As a result, more students than ever are accessing Canvas courses and content from their phones and tablets.  Therefore, to support teachers making the shift to remote learning, the “Mobilize Learning with Canvas Mobile Apps” presentation has been produced as a screencast.  In this video you’ll learn:

  • How to modify and adjust Canvas pages to look best on a small screen
  • Create discussions that leverage multimedia
  • Set up assignments that utilize the devices phone to capture student work
  • Build quizzes (Classic and New) that will function best in the Canvas apps
  • Use modules to organize and chunk activities for simpler navigation

So breath, watch, reflect, and contact us at if you need further support or training on using the Canvas Student, Teacher, and Parent Apps.


UCET PRESENTATION, March 10th, 10:15 AM
Ballroom C

As of last week 107,646 students at seventeen Utah High Ed Institutions, and 72,279 K-12 students across the 100 LEA’s in the state of Utah are accessing their online learning materials through the Canvas Mobile App.

But how many educators are designing their course content in Canvas to work well in the mobile environment?  My guess is a very low percentage.  This is based simply on the fact that many of the teachers I work with didn’t know that there was a Canvas Application available to their learners.

In this presentation you’ll see six tips for making your Canvas Content more “Mobile Friendly” along with some tips and tricks for meeting your learners on their phones and tablets.

The slideshow above can also be accessed through this Google Drive Folder along with all of the images and videos included.  Please make a copy of this content and use it as you need to in your schools and learning communities.  You can also request this training for your school via our UEN website –


Canvas + Google Docs = Cloud Assignment Success

Google Docs has long been an amazing tool for collecting student writing, fostering collaboration, and teaching authentic efficiency through cloud computing.  During the COVID-19 “Soft School Closures” here in Utah this tool has taken on a new role.  Google Docs is the new paper for teachers and students separated by a fear of Coronavirus germs.

With students and parents struggling to make sense of remote learning classroom solutions the last thing educators want to do is put content and assignments in yet another place online.  For educators using Canvas, it’s easy to add your Google Docs assignments right into your course, collect work from students in one place, and provide feedback (grades).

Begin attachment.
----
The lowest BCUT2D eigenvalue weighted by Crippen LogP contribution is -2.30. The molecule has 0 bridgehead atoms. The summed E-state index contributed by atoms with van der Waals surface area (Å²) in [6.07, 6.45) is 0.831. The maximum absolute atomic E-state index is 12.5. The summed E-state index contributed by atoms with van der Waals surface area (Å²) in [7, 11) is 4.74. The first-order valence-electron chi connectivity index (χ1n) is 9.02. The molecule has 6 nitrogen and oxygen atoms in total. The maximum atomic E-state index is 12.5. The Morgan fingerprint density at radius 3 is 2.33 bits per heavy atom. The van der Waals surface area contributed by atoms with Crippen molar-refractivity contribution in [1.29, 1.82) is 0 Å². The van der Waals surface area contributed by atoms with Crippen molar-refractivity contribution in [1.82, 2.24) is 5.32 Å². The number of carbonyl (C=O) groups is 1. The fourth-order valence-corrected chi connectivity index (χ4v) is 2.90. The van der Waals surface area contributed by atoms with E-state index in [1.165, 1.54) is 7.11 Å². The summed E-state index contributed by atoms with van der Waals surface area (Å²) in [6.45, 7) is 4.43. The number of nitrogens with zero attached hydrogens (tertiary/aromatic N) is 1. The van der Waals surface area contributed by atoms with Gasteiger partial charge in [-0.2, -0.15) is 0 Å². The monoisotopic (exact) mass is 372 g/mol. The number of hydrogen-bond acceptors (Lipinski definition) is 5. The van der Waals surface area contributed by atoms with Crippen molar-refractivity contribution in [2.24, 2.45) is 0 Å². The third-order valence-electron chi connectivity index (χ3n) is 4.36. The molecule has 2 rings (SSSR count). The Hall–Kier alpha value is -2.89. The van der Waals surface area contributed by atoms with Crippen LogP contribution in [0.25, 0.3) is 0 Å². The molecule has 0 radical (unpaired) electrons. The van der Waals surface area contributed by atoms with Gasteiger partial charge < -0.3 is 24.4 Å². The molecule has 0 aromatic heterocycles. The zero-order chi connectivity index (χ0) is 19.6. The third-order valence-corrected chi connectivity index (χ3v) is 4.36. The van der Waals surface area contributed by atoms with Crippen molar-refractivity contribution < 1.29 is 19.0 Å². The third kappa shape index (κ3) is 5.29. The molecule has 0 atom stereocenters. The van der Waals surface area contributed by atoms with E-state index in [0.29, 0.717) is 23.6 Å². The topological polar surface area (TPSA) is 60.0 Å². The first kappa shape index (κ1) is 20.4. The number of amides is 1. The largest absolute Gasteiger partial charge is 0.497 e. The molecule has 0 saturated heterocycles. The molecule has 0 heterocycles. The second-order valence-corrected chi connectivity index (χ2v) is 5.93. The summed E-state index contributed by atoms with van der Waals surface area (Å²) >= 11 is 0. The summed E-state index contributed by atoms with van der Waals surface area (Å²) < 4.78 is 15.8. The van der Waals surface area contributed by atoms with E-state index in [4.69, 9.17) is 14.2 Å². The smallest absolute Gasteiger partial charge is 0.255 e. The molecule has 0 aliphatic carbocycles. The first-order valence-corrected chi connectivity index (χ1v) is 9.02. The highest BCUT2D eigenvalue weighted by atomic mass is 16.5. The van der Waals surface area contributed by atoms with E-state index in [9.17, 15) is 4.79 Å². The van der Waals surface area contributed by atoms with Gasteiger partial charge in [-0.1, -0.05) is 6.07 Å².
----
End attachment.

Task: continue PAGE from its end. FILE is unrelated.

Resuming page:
In this short video screencast I’ll walk you through the process for creating a “Google Docs Cloud Assignment” in Canvas.

Need more help?  The Canvas Guides provide step-by-step instructions with up to date screen-captures and examples.  Click here for more!

UEN PDTV: Computer Science & AR/VR Tools

Teaching the UEN Course “Mixed Reality In Education” has helped expose many Utah teachers to the benefits of using AR and VR tools in the classroom.  One participant, Alison Ence, took the course content to a completely new level.  Rather than simply provide Augmented and Virtual Reality resources for her students, she has taught her students how to create their own mixed reality content.  Using a variety of tools like CoSpaces, Merge Cubes, Classroom VR, Oculus, and much more, Ms. Ence has provided authentic experiences in computer science to entire class at Green Canyon High School.

Check it out and see what students can create in this short 12 minute UEN PDTV video.  And to register for this course keep your eye on  New courses for the summer semesters will be posted on April 1st, 2020.

Fight Fake News!

“Fake News” has become more than a catchphrase for politicians to use in an attempt to discredit media that is unfavorable to their image or campaign.  Today “Fake News” threatens our democracy, compromises our access to content, and most importantly, “Fake News” maliciously manipulates how our students interpret themselves and the world around them.  Misinformation, propaganda, and click bait is being weaponized to influence the way we vote, spend money, and accept members of our community who are different from ourselves.